California is in the midst of one of the worst droughts in the state’s history, prompting Governor Jerry Brown to declare a water “state of emergency.”
Ordinary Californians are bearing the brunt of this disaster. While
the governor has imposed restrictions to reduce residential water
consumption, businesses in the fields of agriculture and hydraulic
fracturing have been largely exempt. Brown’s unwillingness to take on
these gargantuan corporate water-wasters lends a sharp political element
to an otherwise natural disaster.
There’s another region in the world, however, where access to water
isn’t just decided on the whims of politicians dealing with natural
disasters. In fact, the very existence of water crises is official state
policy for one country: Israel.
Dying of Thirst
Despite its location in a region thought to be perennially dry, the
Holy Land actually has ample natural freshwater resources — namely in
the form of underwater aquifers and the Jordan River. Palestinians in
the West Bank and Israeli settlers live in roughly equal proximity to
these resources, which theoretically would allow for equal consumption.
Israeli water policy, however, has made this prospect virtually impossible. In fact, there’s a shocking disparity.
from the United Nations found that the average Israeli settler consumes
300 liters of water per day — a figure surpassing even the average
Californian’s 290. But thanks to Israeli military action and legal
restrictions on access, the average Palestinian in the occupied West
Bank only gets about 70. And for the tens of thousands of Palestinians
who live off the water grid altogether, daily consumption hovers at
around 30. That’s just 10 percent of the Israeli figure.
Both figures are well below the minimum 100 liters per day
recommended by the World Health Organization. While Israelis are
watering their lawns and swimming in Olympic-sized pools, Palestinians a
few kilometers away are literally dying of thirst.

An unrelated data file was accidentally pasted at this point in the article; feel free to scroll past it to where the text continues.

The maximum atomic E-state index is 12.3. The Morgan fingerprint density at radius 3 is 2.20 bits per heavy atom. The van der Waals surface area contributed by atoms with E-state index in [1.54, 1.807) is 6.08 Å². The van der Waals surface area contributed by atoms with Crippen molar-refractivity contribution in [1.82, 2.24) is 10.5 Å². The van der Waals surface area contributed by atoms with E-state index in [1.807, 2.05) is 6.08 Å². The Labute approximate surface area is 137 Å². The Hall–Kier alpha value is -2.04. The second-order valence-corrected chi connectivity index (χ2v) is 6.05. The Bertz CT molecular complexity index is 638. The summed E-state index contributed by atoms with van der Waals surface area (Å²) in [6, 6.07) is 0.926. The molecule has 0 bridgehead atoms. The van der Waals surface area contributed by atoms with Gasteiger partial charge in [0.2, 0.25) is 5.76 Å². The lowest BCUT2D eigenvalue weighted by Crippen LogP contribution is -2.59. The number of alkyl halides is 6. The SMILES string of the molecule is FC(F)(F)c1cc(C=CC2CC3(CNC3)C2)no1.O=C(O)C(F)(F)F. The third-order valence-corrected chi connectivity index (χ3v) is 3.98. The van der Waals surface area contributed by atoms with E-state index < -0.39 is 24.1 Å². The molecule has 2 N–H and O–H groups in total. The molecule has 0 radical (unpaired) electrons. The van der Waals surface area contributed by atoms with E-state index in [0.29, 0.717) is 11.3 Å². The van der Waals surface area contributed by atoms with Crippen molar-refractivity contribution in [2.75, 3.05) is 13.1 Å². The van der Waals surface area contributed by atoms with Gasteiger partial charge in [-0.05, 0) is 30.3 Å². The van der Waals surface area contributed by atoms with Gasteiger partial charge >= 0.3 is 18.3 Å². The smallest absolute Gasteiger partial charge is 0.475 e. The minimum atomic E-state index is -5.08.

This inequality has deep roots — and it’s no accident.
Almost immediately after the creation of Israel in 1948, the
fledgling country took comprehensive action to secure control of the
region’s water. These policies were ramped up again following the 1967
Arab-Israeli war, when Israel first assumed control of the Palestinian
That year, the Israeli armed forces issued Military Order 92 — an
initiative that put Palestinian water resources under Israel’s military
jurisdiction. This was shortly followed by Military Order 158, which
required Palestinians to obtain permits from the military in order to
build new water infrastructure. If they built new wells, springs, or
even rain-collecting containers without Israeli permission, soldiers
would confiscate or destroy them, often without prior notification.
These orders, among others, remain on the books to this day. They
form the basis for the administration of water access for nearly 4.4
million Palestinians. Although control of water resources is now
officially the domain of Mekorot, Israel’s national water company,
Israeli forces routinely perform operations with the explicit intent of
destroying Palestinian water infrastructure.
A Veneer of Legality
Decades of peace negotiations have done little to grant Palestinians sovereign control over their resources.